Boys spend months in solitary confinement at a Montana youth prison: Boys ages 10 to 17 are incarcerated at the Pine Hills Youth Correctional Facility in Miles City, Montana. Disability Rights Montana said the facility routinely placed boys in isolation for 23 hours a day. One boy, identified as “John Doe,” was put in solitary confinement for 71 days straight. His grades plummeted and his mental health suffered. Staff worried that he was hallucinating and he was placed on psychiatric medication. Just last week, a committee of the Montana legislature voted down a bill that would have banned solitary confinement for young people and pregnant women. According to the Billings Gazette, “Opponents said the proposed law was too restrictive, and that solitary confinement was still a needed safety tool, even as the department works to reduce its use.” [Phoebe Tollefson / Billings Gazette]

Memphis police department resists recording interrogations: The Memphis Police Department does not record police interrogations and false confessions have come up in recent high-profile cases. In one case, a 17-year-old boy confessed to being a getaway driver in a murder after two hours of intense interrogation. He spent the next two months in jail until another teen was arrested. Twenty-four states and the District of Columbia mandate audio or video recording of interrogations from start to finish and several police departments, including some in the same county as Memphis, do so voluntarily. The Memphis police have resisted the practice. When the Institute of Public Service Reporting at the University of Memphis first contacted the department in July, a representative simply said that its officers rarely record interrogations. This month, a spokesperson said she hoped most bureaus would have recording capabilities by the end of the year. [Marc Perrusquia / Daily Memphian]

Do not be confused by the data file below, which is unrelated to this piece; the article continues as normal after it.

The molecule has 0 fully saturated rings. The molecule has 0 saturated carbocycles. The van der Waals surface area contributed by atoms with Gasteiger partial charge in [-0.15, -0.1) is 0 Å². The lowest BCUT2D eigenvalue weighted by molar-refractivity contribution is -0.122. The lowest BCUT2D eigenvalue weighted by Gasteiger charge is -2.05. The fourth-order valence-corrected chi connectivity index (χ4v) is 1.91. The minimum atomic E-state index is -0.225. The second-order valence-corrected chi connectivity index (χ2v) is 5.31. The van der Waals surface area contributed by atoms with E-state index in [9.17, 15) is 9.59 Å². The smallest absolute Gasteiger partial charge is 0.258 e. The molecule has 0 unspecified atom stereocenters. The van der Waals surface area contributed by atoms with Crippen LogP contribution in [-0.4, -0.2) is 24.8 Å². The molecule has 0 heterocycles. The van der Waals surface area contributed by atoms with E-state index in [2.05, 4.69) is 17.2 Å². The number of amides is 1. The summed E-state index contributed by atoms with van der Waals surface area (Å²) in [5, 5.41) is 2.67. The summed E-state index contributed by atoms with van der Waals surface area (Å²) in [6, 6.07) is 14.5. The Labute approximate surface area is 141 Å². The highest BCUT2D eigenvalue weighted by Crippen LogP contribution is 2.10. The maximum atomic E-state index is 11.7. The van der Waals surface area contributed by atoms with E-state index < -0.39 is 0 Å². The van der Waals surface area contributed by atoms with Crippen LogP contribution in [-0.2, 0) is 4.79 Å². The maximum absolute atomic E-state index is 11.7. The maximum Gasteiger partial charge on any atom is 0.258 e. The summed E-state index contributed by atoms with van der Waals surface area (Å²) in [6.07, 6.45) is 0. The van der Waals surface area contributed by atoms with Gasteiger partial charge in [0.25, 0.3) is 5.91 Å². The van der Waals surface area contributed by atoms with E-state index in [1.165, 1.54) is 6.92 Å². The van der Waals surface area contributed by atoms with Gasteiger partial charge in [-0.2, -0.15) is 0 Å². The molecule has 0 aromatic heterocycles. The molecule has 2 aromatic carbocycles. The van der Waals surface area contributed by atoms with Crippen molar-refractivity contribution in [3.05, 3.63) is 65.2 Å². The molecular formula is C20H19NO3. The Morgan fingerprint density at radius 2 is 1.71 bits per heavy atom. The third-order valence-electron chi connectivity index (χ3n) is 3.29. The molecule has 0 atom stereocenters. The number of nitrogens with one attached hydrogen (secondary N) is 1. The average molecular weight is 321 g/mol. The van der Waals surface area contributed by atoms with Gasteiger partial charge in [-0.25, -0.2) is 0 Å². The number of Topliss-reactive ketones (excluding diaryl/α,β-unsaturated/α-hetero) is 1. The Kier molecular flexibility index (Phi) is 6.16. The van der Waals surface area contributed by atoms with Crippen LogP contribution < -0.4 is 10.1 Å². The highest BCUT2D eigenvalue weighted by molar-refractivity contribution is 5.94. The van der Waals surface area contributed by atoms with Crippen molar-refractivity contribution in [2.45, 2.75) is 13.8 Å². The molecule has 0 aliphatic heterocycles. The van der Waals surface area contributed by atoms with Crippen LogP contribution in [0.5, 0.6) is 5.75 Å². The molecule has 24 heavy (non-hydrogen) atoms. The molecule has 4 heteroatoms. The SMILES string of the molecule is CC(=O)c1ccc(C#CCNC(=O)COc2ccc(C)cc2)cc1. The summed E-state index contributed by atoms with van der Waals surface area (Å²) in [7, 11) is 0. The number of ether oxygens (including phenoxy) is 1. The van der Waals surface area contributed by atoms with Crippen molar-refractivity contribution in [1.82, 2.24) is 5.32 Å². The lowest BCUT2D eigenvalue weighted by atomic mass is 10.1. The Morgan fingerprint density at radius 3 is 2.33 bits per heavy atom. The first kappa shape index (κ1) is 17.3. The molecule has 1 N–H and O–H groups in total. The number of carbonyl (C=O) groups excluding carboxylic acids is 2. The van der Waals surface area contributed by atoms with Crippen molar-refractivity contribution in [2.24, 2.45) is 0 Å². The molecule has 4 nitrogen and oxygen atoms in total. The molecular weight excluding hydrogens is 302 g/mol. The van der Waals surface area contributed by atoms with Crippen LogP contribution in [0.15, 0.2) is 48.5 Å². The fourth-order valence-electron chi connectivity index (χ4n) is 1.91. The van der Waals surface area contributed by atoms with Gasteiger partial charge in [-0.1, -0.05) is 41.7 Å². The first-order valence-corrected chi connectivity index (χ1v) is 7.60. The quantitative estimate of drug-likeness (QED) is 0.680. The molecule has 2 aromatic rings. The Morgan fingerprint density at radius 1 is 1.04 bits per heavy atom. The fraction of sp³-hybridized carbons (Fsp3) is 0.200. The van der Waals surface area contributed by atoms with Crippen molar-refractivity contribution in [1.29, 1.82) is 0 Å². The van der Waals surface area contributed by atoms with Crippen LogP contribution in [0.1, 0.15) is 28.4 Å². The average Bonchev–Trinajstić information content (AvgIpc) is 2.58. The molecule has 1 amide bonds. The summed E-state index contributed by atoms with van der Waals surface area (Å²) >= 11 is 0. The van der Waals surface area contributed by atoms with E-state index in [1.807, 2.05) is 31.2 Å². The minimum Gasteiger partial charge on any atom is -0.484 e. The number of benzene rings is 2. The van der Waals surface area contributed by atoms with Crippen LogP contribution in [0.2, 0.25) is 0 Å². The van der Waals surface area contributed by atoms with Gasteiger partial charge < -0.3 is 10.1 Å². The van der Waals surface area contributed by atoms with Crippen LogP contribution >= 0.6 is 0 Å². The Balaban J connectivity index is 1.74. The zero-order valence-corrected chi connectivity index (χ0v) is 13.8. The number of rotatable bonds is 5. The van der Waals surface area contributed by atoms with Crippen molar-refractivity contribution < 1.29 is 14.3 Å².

Drug prosecutions keep Texas prisons full: The Twitter account for the Texas criminal legal reform blog Grits for Breakfast looks at the 2017 data from the Texas Office of Court Administration, which shows that the number of misdemeanor cases statewide has “plummeted” over the last decade but the number of felony prosecutions has remained constant. The reason is the number of felony drug cases, which is higher than ever.  

Correction: In Monday’s newsletter, the “In the Spotlight” feature about media and police portrayals of Black victims of police shootings misstated the name of an attorney for Botham Jean’s family. He is Lee Merritt, not Lee Merritt Jr.

Thanks for reading. We’ll see you tomorrow.